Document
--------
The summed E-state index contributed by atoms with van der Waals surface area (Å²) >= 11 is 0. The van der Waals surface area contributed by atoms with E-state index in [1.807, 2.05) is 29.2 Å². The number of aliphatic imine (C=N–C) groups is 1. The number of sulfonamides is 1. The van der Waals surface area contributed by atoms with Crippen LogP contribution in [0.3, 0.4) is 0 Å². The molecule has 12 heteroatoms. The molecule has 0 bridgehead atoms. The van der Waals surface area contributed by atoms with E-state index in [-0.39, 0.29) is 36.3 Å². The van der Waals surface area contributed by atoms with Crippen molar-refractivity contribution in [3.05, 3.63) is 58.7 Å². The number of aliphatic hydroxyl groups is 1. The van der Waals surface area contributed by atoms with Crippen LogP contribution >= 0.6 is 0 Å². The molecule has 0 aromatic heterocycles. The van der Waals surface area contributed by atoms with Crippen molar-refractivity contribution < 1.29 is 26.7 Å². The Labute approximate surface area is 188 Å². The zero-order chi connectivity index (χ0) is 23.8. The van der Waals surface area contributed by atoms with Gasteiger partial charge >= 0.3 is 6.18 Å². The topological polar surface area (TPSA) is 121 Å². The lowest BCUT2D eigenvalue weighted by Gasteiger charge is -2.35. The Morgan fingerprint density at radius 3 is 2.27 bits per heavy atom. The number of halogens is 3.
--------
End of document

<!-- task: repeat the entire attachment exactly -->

The summed E-state index contributed by atoms with van der Waals surface area (Å²) >= 11 is 0. The van der Waals surface area contributed by atoms with E-state index in [1.807, 2.05) is 29.2 Å². The number of aliphatic imine (C=N–C) groups is 1. The number of sulfonamides is 1. The van der Waals surface area contributed by atoms with Crippen LogP contribution in [0.3, 0.4) is 0 Å². The molecule has 12 heteroatoms. The molecule has 0 bridgehead atoms. The van der Waals surface area contributed by atoms with E-state index in [-0.39, 0.29) is 36.3 Å². The van der Waals surface area contributed by atoms with Crippen molar-refractivity contribution in [3.05, 3.63) is 58.7 Å². The number of aliphatic hydroxyl groups is 1. The van der Waals surface area contributed by atoms with Crippen LogP contribution >= 0.6 is 0 Å². The molecule has 0 aromatic heterocycles. The van der Waals surface area contributed by atoms with Crippen molar-refractivity contribution < 1.29 is 26.7 Å². The Labute approximate surface area is 188 Å². The zero-order chi connectivity index (χ0) is 23.8. The van der Waals surface area contributed by atoms with Gasteiger partial charge >= 0.3 is 6.18 Å². The topological polar surface area (TPSA) is 121 Å². The lowest BCUT2D eigenvalue weighted by Gasteiger charge is -2.35. The Morgan fingerprint density at radius 3 is 2.27 bits per heavy atom. The number of halogens is 3.